Thus, it can be seen from the foregoing detailed specification and attached drawings that the shoe of the present invention with its detachable upper provides an easy and convenient method for allowing the wearer greater flexibility and versatility regarding color and design. The upper can be purchased separately from the sole at a cheaper cost than purchasing a whole new shoe. Therefore, the invention provides an economical means of owning a variety of colors and ornamental upper designs. The invention enables wearer to thoroughly clean shoe by machine washing and drying the upper without weakening the structure of the shoe.
Furthermore, the shoe of the present invention with its detachable upper has additional advantages in that it:
provides a variety of shoe designs while maximizing storage space;
provides a means of maximizing use of the sole of the shoe;
provides an attachment means which is superior in durability to the zipper;
provides an attachment means which will not open when hit while being worn;
provides an attachment means which eliminates the need for additional security straps or devices to prevent attachment means from opening;
provides an attachment means which is symmetric and esthetically appealing thereby not detracting from the ornamental design of the shoe;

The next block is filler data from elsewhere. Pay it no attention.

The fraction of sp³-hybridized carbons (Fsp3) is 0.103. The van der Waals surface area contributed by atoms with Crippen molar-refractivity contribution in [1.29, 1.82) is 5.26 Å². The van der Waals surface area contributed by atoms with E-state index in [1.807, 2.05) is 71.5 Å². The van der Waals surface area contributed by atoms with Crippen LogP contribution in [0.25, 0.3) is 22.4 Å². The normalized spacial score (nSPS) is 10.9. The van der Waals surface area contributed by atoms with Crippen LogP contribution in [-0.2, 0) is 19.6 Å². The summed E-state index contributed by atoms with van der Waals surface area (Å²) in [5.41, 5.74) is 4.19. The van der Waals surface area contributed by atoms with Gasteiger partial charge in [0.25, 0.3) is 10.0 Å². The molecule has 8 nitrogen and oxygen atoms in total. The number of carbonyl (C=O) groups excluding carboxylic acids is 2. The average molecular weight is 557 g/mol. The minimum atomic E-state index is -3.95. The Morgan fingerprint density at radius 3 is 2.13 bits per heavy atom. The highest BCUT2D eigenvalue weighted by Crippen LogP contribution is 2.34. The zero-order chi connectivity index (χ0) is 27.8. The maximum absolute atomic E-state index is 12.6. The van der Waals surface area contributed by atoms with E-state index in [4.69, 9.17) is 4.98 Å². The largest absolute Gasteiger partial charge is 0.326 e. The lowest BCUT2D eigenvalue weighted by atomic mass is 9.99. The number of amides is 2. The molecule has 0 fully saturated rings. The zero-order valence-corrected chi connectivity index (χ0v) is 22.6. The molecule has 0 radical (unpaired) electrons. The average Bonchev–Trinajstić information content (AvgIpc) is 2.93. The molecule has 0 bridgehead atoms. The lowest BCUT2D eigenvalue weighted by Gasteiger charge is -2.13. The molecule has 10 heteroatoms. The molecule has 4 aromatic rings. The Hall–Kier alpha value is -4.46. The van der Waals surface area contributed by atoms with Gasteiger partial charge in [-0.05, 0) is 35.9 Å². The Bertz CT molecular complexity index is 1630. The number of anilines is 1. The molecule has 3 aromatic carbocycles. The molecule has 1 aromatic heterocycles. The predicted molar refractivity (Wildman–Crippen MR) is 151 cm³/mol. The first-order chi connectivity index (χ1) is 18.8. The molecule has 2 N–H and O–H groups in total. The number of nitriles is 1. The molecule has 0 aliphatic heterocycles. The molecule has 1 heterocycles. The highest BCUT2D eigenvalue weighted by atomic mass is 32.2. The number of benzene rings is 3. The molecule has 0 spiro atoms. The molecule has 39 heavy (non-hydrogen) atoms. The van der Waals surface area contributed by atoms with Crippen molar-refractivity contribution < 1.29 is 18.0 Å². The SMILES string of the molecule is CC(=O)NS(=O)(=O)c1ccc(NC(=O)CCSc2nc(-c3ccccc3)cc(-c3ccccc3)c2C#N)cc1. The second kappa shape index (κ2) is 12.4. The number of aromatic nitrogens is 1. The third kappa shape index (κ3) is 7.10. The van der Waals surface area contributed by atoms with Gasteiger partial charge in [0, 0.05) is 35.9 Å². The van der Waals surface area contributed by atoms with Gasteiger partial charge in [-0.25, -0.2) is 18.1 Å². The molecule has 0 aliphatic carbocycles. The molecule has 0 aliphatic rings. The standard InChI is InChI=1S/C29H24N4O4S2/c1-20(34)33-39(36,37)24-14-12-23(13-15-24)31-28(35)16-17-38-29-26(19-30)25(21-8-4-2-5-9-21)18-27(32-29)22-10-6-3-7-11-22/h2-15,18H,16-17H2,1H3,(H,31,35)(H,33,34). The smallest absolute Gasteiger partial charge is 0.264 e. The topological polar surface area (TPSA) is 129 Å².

provides an attachment means which is both flexible and can be brightly colored; and
provides an attachment means which is water resistant.
Although the description above contains many specificities, these should not be construed as limiting the scope of the invention but merely providing illustrations of the invention, it will be appreciated that many modifications and changes may be made by those skilled in the art without departing from the spirit of the invention. For example, the channel track and male track can have a variety of shapes, such trapezoidal, triangular, circular, etc. The tracks can extend the entire circumference of both the upper and the sole whereby a partial section of the make track separates from the sole forming an end piece which allows the channel track to be threaded over the male track forming a secure attachment of the sole and upper. In addition to the hook-and-loop material as shown, the tongue can be made detachable by a track design, zippers or the like. The tongue can be provided with overlays which may be attached by a variety of means. Alternatively, detachable ankles support using the track design can be provided thereby permitting hightops to be converted into lowtops, as well as color and design changes, etc. Finally, the lace combined with the cooperating pairs of opposed apertures do not necessarily have to be used with the shoes and can be replaced by hook-and-loop material for fastening the shoe to the foot of the wearer.
Thus, the scope of the invention should be determined by the appended claims and their legal equivalents, rather than by example given.
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|U.S. Classification||36/100, 36/101, 36/12, 36/15, 36/1|
|Cooperative Classification||A43B23/0245, A43C1/00, A43B3/244, A43B3/24|
|European Classification||A43B3/24, A43C1/00|
|Jun 27, 1995||REMI||Maintenance fee reminder mailed|
|Nov 19, 1995||LAPS||Lapse for failure to pay maintenance fees|
|Jan 30, 1996||FP||Expired due to failure to pay maintenance fee|
Effective date: 19951122